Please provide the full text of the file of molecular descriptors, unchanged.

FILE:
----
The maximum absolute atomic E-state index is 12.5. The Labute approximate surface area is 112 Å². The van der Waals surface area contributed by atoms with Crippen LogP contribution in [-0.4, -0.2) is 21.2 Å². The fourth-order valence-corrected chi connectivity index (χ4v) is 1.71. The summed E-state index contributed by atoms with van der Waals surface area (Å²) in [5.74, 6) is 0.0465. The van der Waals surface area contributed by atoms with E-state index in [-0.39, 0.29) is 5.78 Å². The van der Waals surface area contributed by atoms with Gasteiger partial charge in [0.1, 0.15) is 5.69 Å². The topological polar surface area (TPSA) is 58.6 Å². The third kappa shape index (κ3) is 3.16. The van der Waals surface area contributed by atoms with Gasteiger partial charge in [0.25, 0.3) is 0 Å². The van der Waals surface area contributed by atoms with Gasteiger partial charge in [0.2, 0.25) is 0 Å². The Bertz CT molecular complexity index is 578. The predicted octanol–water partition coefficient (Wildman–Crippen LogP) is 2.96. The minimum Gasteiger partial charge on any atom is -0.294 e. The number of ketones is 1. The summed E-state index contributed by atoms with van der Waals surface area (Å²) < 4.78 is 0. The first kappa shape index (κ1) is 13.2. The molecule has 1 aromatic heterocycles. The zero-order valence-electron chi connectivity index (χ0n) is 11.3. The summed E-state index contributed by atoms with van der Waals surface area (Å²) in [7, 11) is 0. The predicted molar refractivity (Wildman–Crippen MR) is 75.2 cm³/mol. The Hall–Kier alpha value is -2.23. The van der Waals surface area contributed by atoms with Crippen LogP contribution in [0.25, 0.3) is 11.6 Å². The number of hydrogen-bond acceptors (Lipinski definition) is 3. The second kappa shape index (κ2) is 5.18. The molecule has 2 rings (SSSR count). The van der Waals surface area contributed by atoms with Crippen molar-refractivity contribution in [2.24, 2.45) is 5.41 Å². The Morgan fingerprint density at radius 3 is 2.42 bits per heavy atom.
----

The maximum absolute atomic E-state index is 12.5. The Labute approximate surface area is 112 Å². The van der Waals surface area contributed by atoms with Crippen LogP contribution in [-0.4, -0.2) is 21.2 Å². The fourth-order valence-corrected chi connectivity index (χ4v) is 1.71. The summed E-state index contributed by atoms with van der Waals surface area (Å²) in [5.74, 6) is 0.0465. The van der Waals surface area contributed by atoms with E-state index in [-0.39, 0.29) is 5.78 Å². The van der Waals surface area contributed by atoms with Gasteiger partial charge in [0.1, 0.15) is 5.69 Å². The topological polar surface area (TPSA) is 58.6 Å². The third kappa shape index (κ3) is 3.16. The van der Waals surface area contributed by atoms with Gasteiger partial charge in [0.25, 0.3) is 0 Å². The van der Waals surface area contributed by atoms with Gasteiger partial charge in [0.2, 0.25) is 0 Å². The Bertz CT molecular complexity index is 578. The predicted octanol–water partition coefficient (Wildman–Crippen LogP) is 2.96. The minimum Gasteiger partial charge on any atom is -0.294 e. The number of ketones is 1. The summed E-state index contributed by atoms with van der Waals surface area (Å²) < 4.78 is 0. The first kappa shape index (κ1) is 13.2. The molecule has 1 aromatic heterocycles. The zero-order valence-electron chi connectivity index (χ0n) is 11.3. The summed E-state index contributed by atoms with van der Waals surface area (Å²) in [7, 11) is 0. The predicted molar refractivity (Wildman–Crippen MR) is 75.2 cm³/mol. The Hall–Kier alpha value is -2.23. The van der Waals surface area contributed by atoms with Crippen LogP contribution in [0.25, 0.3) is 11.6 Å². The number of hydrogen-bond acceptors (Lipinski definition) is 3. The second kappa shape index (κ2) is 5.18. The molecule has 2 rings (SSSR count). The van der Waals surface area contributed by atoms with Crippen molar-refractivity contribution in [2.24, 2.45) is 5.41 Å². The Morgan fingerprint density at radius 3 is 2.42 bits per heavy atom.